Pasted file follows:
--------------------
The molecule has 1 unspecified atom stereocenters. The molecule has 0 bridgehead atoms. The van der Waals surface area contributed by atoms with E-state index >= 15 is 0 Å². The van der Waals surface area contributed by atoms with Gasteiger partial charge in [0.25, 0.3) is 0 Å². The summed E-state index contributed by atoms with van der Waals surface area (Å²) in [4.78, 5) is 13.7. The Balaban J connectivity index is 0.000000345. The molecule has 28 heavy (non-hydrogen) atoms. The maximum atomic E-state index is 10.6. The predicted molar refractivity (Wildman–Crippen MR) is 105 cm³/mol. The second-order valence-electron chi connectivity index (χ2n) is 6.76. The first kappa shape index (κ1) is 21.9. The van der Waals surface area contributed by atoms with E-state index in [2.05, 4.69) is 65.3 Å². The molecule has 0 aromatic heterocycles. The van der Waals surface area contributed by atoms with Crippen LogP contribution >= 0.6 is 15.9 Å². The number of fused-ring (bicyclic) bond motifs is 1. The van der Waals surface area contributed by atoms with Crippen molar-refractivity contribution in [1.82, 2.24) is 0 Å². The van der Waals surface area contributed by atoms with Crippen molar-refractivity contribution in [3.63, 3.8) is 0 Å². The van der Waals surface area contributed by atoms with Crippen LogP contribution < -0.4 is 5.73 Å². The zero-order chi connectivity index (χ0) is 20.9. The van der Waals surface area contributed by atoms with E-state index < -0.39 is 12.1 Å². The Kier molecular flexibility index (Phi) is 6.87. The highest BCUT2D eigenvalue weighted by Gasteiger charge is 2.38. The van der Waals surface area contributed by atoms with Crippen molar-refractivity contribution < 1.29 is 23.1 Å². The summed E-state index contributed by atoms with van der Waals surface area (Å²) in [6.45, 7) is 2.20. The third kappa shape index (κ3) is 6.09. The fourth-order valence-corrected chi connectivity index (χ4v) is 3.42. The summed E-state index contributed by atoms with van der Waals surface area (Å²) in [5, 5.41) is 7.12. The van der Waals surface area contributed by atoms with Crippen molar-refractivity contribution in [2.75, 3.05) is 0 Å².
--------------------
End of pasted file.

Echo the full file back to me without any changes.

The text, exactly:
The molecule has 1 unspecified atom stereocenters. The molecule has 0 bridgehead atoms. The van der Waals surface area contributed by atoms with E-state index >= 15 is 0 Å². The van der Waals surface area contributed by atoms with Gasteiger partial charge in [0.25, 0.3) is 0 Å². The summed E-state index contributed by atoms with van der Waals surface area (Å²) in [4.78, 5) is 13.7. The Balaban J connectivity index is 0.000000345. The molecule has 28 heavy (non-hydrogen) atoms. The maximum atomic E-state index is 10.6. The predicted molar refractivity (Wildman–Crippen MR) is 105 cm³/mol. The second-order valence-electron chi connectivity index (χ2n) is 6.76. The first kappa shape index (κ1) is 21.9. The van der Waals surface area contributed by atoms with E-state index in [2.05, 4.69) is 65.3 Å². The molecule has 0 aromatic heterocycles. The van der Waals surface area contributed by atoms with Crippen LogP contribution >= 0.6 is 15.9 Å². The number of fused-ring (bicyclic) bond motifs is 1. The van der Waals surface area contributed by atoms with Crippen molar-refractivity contribution in [1.82, 2.24) is 0 Å². The van der Waals surface area contributed by atoms with Crippen molar-refractivity contribution in [3.63, 3.8) is 0 Å². The van der Waals surface area contributed by atoms with Crippen LogP contribution < -0.4 is 5.73 Å². The zero-order chi connectivity index (χ0) is 20.9. The van der Waals surface area contributed by atoms with E-state index < -0.39 is 12.1 Å². The Kier molecular flexibility index (Phi) is 6.87. The highest BCUT2D eigenvalue weighted by Gasteiger charge is 2.38. The van der Waals surface area contributed by atoms with Crippen molar-refractivity contribution < 1.29 is 23.1 Å². The summed E-state index contributed by atoms with van der Waals surface area (Å²) in [6.45, 7) is 2.20. The third kappa shape index (κ3) is 6.09. The fourth-order valence-corrected chi connectivity index (χ4v) is 3.42. The summed E-state index contributed by atoms with van der Waals surface area (Å²) in [5, 5.41) is 7.12. The van der Waals surface area contributed by atoms with Crippen molar-refractivity contribution in [2.75, 3.05) is 0 Å².